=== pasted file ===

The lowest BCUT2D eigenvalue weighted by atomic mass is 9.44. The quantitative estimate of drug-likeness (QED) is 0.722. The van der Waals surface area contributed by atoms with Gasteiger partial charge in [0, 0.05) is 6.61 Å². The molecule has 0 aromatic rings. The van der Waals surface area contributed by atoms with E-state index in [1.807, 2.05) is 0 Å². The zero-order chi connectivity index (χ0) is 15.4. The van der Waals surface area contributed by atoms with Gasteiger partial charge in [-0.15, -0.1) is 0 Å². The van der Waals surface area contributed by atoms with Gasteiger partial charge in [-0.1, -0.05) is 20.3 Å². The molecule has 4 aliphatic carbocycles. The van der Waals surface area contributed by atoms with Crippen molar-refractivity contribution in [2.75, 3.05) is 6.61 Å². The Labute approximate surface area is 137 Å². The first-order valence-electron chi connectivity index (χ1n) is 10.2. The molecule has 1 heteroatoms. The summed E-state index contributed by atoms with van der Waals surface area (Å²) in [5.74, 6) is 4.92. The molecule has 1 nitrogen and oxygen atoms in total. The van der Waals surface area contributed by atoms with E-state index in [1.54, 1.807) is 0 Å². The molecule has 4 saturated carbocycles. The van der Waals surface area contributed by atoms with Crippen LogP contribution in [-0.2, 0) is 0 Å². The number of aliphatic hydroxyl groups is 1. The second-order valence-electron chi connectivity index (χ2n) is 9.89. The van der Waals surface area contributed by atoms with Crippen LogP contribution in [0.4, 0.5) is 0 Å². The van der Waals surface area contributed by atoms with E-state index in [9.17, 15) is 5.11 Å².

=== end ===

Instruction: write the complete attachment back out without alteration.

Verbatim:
The lowest BCUT2D eigenvalue weighted by atomic mass is 9.44. The quantitative estimate of drug-likeness (QED) is 0.722. The van der Waals surface area contributed by atoms with Gasteiger partial charge in [0, 0.05) is 6.61 Å². The molecule has 0 aromatic rings. The van der Waals surface area contributed by atoms with E-state index in [1.807, 2.05) is 0 Å². The zero-order chi connectivity index (χ0) is 15.4. The van der Waals surface area contributed by atoms with Gasteiger partial charge in [-0.15, -0.1) is 0 Å². The van der Waals surface area contributed by atoms with Gasteiger partial charge in [-0.1, -0.05) is 20.3 Å². The molecule has 4 aliphatic carbocycles. The van der Waals surface area contributed by atoms with Crippen molar-refractivity contribution in [2.75, 3.05) is 6.61 Å². The Labute approximate surface area is 137 Å². The first-order valence-electron chi connectivity index (χ1n) is 10.2. The molecule has 1 heteroatoms. The summed E-state index contributed by atoms with van der Waals surface area (Å²) in [5.74, 6) is 4.92. The molecule has 1 nitrogen and oxygen atoms in total. The van der Waals surface area contributed by atoms with E-state index in [1.54, 1.807) is 0 Å². The molecule has 4 saturated carbocycles. The van der Waals surface area contributed by atoms with Crippen LogP contribution in [-0.2, 0) is 0 Å². The number of aliphatic hydroxyl groups is 1. The second-order valence-electron chi connectivity index (χ2n) is 9.89. The van der Waals surface area contributed by atoms with Crippen LogP contribution in [0.4, 0.5) is 0 Å². The van der Waals surface area contributed by atoms with E-state index in [9.17, 15) is 5.11 Å².